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WADI MOUSA Petra is a UNESCO World Heritage Site and all facilitie for visitors are located in the nearby village of Wadi Mous Here, incentive visitors have their disposal a number of lux hotels, including the Mšvenpic Nabataean Castle Hotel, the Mšvenpick Resort Petra, the Crowne Plaza Resort Petra, an the Petra Marriott. Visitors sho stay at least one night in orde spend a full day exploring Pet Ð the minimum time necessar to capture a sense of its uniqu ancient history.

THE GREAT TEMPLE The Great Temple was built to align with the Colonnaded Street, lying on the hillside to the south. It has been speculated that the temple was approached through a monumental Propylaeum with a grand staircase leading into a colonnaded, terraced, sacred precinct. At its centre was the temple,

with yet another flight of stairs leading into the temple proper. While no standing structures were revealed before recent excava- tions in 1993, the site is littered with architectural fragments, in- cluding column drums, probably toppled by one of the earthquakes that have rocked the site. The Great Temple contains eclectic, exquisite art and archi-

tecture from the Nabataean period and demonstrates the valued importance of aesthetic decora- tion of structures with frescos and architectural sculptures. The Great Temple is one of

the key sites in Nabataean Petra. The lives of the Nabataeans were influenced by a unique blend of cultures, and a visit to the Great Temple is essential to the under- standing of many different aspects of the archaeology of Petra.

Half or full-day trip as part of larger Petra itinerary 10 - 50 All day, but avoid the midday heat Employ the services of a tour guide, and allow time for delegates to explore at leisure

jordan provides an in-depth analysis of trends that are vital to the meeting planner

along with a comprehensive round-up of the country's meeting, incentive, conference and exhibition facilities; a review of hotel and venue options; sample case studies; and updates on key infrastructure developments.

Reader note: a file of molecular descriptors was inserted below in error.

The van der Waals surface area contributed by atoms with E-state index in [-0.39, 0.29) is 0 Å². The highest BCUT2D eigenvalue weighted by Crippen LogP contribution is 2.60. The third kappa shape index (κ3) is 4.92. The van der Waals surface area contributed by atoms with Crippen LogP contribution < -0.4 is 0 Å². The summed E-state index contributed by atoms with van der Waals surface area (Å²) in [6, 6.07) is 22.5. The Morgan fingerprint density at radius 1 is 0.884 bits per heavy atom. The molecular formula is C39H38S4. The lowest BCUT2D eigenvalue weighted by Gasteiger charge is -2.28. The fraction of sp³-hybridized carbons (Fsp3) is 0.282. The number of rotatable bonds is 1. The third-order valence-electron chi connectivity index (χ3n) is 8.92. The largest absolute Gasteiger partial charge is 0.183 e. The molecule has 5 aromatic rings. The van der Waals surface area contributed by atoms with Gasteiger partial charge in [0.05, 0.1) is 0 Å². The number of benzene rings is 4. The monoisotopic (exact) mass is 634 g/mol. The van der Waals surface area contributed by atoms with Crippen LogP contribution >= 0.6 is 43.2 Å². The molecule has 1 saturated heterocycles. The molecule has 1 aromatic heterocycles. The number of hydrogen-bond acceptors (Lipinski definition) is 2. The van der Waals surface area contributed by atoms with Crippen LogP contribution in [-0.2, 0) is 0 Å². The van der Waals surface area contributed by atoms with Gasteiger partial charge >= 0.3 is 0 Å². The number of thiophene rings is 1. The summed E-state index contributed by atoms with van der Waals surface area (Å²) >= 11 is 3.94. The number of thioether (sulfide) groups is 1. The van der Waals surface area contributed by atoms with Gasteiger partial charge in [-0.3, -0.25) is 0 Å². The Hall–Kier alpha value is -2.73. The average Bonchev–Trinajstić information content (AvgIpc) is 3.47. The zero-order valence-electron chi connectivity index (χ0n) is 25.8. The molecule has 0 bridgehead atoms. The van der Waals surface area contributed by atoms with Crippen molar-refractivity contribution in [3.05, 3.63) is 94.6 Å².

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Your Essential Destination and Meetings Guide


ACTIONS information




DIVING AqabaÕs mild climate makes it an ideal location for year-round scuba diving, with the water temperature averaging 22.5¡C. The prevailing northern winds from Wadi Araba keep the water surface shimmering clean, while the Gulf waters are refreshingly cool and clear. The Jordan Royal Ecological

Diving Society is the main organi- sation responsible for research, observation and protection of the marine life in Aqaba, whose wa- ters host about 110 species of soft corals, 120 species of hard corals and over 1,000 species of fish. The shores of the Red Sea are

also frequented by friendly sea turtles that swim amongst the swirling schools of fish. Whales, dolphins, and sea cows are often spotted visiting the area, and nocturnal animals such as the crab, shrimp and lobster come alive in search of food at night Ð ideal for night dives. There are some 45 dive sites

in the area and at least six sub aqua diving centres. All diving is conducted through licensed dive operators and a guide must ac- company all divers.

Group activity for divers and sunbathers 10 - 30 Day and night dives can be arranged Be sure to advise delegates of activity in advance so they can bring PADI certification if qualified

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AYLA Built during the early days of Islam, the walled city of Ayla provides a rare example of early Islamic habitation. Its layout is marked by axial streets leading to four gates, which converge on a tetrapylon (four interconnecting arches). It is believed Ayla was a

favoured stop-off point for those making the annual pilgrimage to Makkah. The city prospered until the 12th

century, when it is

believed to have fallen victim to a series of earthquakes, Bedouin raids and Crusader attacks. The site at Ayla was discovered

in the early 1980s by an American- Jordanian archaeological team. The remains of this once grand city are found along the main beach road, close to the hotel district.

MARINE PARK The protected area of the Aqaba Marine Park was established to conserve and manage the natural marine environment of the Aqaba south coast area with its rich biodiversity, while allow- ing for limited tourist access at sustainable levels. The Aqaba Marine Park Visi-